A sustainable business also focuses on valuation which is the amount your company will potentially sell for over time. Your valuation is a formula that takes into account your assets, your profitability and your cash flow and that equation results in what your company might be worth in a one, three or five year period to another company.
There are several different reasons why you might want to know the value of your business, including selling it, merging with another business, tax or loan purposes, for estate planning, allocating the purchase price among business assets, establishing an estimate of the value of partners’ ownership interest for buy-sell agreements and more. Whatever the reason, it can be a challenging process to come up with a valid number.
Valuations might also be used to calculate stock options (aka, ‘funny money’). These are not publicly traded stocks, but rather, a metric for developing and managing ownership in the business. Some people want possession of more or less shares, which doesn’t mean much at the early stages of your business; stock options in this case are simply a metric for dividing business based on the principals involved. The only division of stock options should be to people who have invested money in the company (you do not want to give away the company at all, especially to outsiders). There are a lot of ways to do shares and ownership and contribute back, like sharing the success of your business into your employee base. However, early on, giving away shares and ownership in your business isn’t one that’s recommended.
Another developmental metric that will be used in the valuation process is insurance policies. All principals of your business should have what’s known as a Keyman Policy. This is good both for the company and for the families of the principals if someone is unexpectedly killed as a measure of fiscal protection.
There are various types of insurance policies that will be accounted for during the valuation process, such as a general liability policy, accidental death and dismemberment, life insurance on all principals and others. Ideally, your business will pay the premiums on these types of insurances because should they ever be exercised, it is the company that will receive the benefits.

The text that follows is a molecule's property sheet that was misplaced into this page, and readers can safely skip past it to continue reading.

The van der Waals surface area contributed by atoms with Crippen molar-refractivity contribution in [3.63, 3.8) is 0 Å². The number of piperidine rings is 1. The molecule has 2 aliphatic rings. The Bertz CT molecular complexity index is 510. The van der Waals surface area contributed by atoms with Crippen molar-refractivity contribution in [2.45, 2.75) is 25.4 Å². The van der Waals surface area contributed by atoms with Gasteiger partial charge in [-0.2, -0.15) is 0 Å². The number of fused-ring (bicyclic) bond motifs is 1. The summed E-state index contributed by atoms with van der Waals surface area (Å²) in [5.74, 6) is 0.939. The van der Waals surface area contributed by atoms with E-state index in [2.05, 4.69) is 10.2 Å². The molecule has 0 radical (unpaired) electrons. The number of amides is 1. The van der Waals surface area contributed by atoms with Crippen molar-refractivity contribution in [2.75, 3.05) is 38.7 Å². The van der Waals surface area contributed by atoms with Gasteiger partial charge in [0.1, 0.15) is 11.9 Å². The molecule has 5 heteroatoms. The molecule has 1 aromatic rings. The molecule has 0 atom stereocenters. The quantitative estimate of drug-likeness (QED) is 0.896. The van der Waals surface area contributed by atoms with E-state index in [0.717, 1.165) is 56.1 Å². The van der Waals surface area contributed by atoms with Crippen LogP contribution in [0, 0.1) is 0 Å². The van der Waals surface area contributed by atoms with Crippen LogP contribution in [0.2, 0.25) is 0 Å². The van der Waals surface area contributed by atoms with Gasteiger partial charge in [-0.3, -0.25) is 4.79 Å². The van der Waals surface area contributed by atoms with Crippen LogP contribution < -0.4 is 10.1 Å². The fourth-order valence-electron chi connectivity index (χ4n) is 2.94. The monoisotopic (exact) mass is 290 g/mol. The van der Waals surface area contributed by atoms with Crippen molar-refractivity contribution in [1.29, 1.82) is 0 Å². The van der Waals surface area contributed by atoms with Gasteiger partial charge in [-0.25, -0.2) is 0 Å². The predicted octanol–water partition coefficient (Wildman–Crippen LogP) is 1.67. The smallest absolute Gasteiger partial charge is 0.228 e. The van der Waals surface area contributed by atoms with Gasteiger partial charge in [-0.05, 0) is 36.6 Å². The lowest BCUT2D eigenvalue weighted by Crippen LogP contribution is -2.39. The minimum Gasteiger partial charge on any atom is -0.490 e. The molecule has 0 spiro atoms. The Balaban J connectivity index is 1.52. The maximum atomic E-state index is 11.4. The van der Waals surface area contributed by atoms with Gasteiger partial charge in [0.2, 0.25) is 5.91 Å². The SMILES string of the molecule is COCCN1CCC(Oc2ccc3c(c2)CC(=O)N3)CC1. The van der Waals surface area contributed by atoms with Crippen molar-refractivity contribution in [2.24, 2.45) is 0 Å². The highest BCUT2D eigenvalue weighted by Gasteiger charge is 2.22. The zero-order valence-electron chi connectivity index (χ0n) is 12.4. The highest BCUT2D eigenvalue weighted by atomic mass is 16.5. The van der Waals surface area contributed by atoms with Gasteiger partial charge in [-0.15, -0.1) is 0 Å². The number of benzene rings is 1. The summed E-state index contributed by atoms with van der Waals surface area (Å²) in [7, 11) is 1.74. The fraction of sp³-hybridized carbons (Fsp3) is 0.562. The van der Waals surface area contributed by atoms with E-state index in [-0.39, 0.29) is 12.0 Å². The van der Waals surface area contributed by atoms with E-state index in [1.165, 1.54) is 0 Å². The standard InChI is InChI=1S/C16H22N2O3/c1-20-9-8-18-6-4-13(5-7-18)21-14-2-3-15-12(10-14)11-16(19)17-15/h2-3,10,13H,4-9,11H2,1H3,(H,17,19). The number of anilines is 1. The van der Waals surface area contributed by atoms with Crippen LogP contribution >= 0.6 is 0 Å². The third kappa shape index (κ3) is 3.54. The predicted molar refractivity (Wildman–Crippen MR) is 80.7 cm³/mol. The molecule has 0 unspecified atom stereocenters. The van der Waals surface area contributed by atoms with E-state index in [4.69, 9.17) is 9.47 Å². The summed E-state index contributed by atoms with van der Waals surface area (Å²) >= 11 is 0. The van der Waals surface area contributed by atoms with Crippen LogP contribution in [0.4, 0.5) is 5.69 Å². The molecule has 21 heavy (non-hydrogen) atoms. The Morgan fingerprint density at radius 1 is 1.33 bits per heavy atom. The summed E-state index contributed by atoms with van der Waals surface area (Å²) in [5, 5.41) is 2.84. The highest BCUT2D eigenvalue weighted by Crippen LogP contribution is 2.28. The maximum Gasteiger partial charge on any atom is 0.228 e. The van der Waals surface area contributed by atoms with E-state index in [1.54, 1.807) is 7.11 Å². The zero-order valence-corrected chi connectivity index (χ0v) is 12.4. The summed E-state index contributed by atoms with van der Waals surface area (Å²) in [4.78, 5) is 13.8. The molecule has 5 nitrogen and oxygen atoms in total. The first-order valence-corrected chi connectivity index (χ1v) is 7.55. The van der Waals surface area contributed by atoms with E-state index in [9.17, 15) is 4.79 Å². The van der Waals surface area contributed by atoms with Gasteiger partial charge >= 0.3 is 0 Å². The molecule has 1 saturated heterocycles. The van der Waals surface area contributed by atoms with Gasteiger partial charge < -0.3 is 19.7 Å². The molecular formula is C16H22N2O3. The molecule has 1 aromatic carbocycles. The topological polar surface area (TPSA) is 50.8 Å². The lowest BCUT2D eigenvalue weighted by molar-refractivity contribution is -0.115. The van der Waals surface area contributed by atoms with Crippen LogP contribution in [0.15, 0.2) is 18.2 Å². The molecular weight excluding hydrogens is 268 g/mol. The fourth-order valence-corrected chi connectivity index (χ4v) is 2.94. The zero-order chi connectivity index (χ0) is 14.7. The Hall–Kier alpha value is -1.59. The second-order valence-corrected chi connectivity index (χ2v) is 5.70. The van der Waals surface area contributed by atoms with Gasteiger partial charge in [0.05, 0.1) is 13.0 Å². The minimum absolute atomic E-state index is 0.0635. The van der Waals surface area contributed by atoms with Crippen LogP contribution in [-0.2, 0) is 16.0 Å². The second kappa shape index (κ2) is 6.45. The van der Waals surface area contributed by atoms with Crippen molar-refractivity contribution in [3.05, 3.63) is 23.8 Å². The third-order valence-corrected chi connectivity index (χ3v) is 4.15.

A valuation requires a complete analysis of historical operation of the business itself as well as a study of the projected future for the industry, the economy and the competitive advantage of the company.
To do a thorough valuation is more than adding up numbers from different reports because it takes into consideration intangible factors that are not easily quantifiable. There are more than a dozen different methods of valuation, and the mastery of the professional actually doing the valuation has a tremendous influence on the outcome. In fact, to insure integrity in the number, many valuation professionals use more than one method and compute a weighted average to come up with a final number. The main thing to know is that it’s important to choose both a professional and a method that knows and applies to your industry to get a viable value. And you have to understand the method used so you can defend the end result.
In valuating your business, assets will be considered to see what you have that supports the value of your company. Assets can be a lot of different things including equipment, furniture, electronics, cash in the bank, the customers you have signed up for your program, consistent purchasers or the email list to which you regularly market and sell your company. An asset can also be the copyrights, trademarks and patents that you and/or your company holds; when you exercise to sell your business, the valuation professionals will look at all three of these as adding value to your business (and the more you have, the better).
Regardless of the asset, every asset you have depreciates on an annual basis. Your goal is to refill what depreciates and evaporates in your business to balance this natural shrinkage. This can occur through an existing customer with new opportunities and /or by using their referral network; other times you may need to seek a new customer to replenish that gap.
Historically, studies have shown time and time again that it’s easier to gain revenue from an existing customer than to create from seeking a new customer where you have a proven relationship. Certainly, it’s possible for you to have major wins but primarily ‘organic’ growth through referral strategies will produce more efficiently than cold calling strategies (although this depends on the type of company that you have and your marketing strategy). The big takeaway is that it is vital to create a foundation of strength such that from an external point of view your business would be seen as asset-strong.
Companies and venture capital firms buy or invest in people, patients, predictable revenue and potential, not products nor your pride.
You can have a great product that’s generating income but as soon the due diligence process evaluates the people and the values of your company, the deal could be lost. Toxic cultures taint many acquisitions and funding efforts. Respect and commitment to your employees comes first, your customers are next, everything else, is an extension of those those values that your business represents.